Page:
The unequal global financial architecture which is skewed against African and developing countries in favour of developed countries is one of the biggest growth constraints on African economies.
So unfavourable is the current global financial architecture that policies, decisions and events which are triggered in industrial countries, over which African countries have little say, often undermine economic growth in African countries.
Key among these is the fact that the US dollar dominates global finance, to the disadvantage of African and developing country currencies. This means that whatever domestic monetary policy the US decides on, impacts on African economies – almost invariably negatively.
A case in point, when the US decided in 2014 that it will roll-back its programme to stimulate its economy, in a response to the impact of the global and euro zone financial crises, called “tapering”, many African economies were negatively impacted.
Many investors in Africa and emerging markets feared the US Federal Reserve, the country’s central bank, decision would trigger capital flight from these markets, and took their money to what they perceived is “safer” industrial country havens – the US and Europe. This caused herd selling of the currencies of African and emerging markets – and caused their currencies to slide.
Many African countries were forced to raise interest rates to help steady their currencies, which undermined their economic growth rates. In spite of the massive impact US policy decisions on the dollar has on African countries, they have little say over US currency policies.
The Governor of India’s central bank Raghuram Rajan has rightly argued it is unfair that the US can adjust its domestic monetary policy to calibrate the dollar to stimulate local jobs, growth and development, in such a way that it undermines the currencies, trade balances and foreign reserves of African and developing countries. For example, if African and developing countries hold dollar-denominated debt, and their currencies weaken against the dollar, their debt burden rises.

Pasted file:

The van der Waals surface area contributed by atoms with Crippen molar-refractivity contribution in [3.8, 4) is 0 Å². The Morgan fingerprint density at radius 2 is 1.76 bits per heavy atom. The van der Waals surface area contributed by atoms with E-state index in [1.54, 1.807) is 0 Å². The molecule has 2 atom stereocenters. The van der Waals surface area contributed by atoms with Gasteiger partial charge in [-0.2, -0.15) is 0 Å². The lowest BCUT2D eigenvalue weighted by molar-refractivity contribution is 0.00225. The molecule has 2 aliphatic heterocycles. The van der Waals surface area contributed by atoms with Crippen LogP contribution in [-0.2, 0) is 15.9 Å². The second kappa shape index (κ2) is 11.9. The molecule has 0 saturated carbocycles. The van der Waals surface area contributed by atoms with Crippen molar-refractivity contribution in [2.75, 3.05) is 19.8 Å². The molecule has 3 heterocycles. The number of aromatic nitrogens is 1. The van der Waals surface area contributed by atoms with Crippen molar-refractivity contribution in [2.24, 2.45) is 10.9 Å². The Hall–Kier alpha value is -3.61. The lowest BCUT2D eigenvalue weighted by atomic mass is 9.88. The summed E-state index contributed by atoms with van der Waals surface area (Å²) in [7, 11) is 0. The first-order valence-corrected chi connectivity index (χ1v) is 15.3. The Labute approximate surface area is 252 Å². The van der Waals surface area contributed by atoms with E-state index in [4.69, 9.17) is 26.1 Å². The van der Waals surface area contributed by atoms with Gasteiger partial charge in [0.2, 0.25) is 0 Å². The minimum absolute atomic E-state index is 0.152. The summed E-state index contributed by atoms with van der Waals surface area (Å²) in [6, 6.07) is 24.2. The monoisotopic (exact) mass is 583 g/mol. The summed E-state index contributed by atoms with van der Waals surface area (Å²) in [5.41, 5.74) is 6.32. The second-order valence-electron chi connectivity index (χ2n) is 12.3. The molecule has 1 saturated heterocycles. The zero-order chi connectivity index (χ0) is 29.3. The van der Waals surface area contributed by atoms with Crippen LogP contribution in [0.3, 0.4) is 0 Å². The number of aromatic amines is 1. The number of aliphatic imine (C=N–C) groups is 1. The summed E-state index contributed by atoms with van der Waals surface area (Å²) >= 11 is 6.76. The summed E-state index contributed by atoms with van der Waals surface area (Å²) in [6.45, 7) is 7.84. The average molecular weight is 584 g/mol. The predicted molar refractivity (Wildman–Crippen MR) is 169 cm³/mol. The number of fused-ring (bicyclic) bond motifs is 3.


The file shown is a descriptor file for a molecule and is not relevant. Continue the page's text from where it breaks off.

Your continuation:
Since the US dollar is the global currency, the US must co-ordinate its monetary policy with African and developing countries also, so that the impact of its policies does not undermine African and developing countries.
African countries must collectively agitate for replacing the US dollar as the sole issuer of the global reserve currency to a bigger basket of currencies. In the longer term African countries will have to diversify the basket of currencies in which they trade.
African economies do not have the policy independence to use monetary and fiscal policies to stimulate their own economies – lest they face a market, investor and Western media backlash.
When the US introduced its “quantitative easing” or “tapering” policy to improve economic growth, it used strategies such as asset purchases and low interest rates.
The Swiss National Bank introduced a policy of unlimited foreign exchange intervention to set a Swiss franc ceiling.
Western-based currency speculators are increasingly using the fluctuations of the dollar to make a profit from African and developing country currencies. Short-term currency speculation, whereby foreign investors move money quickly back and forth between countries with different interest rates, makes it difficult for African countries to implement independent monetary policies.
African countries could collectively introduce “Tobin” taxes.
In 1972, James Tobin, the Nobel-winning Yale economist, argued that currency speculation – money moving internationally to bet on fluctuations in exchange rates – a practice routinely done by investors from developed countries on African and developing country currencies, should be taxed.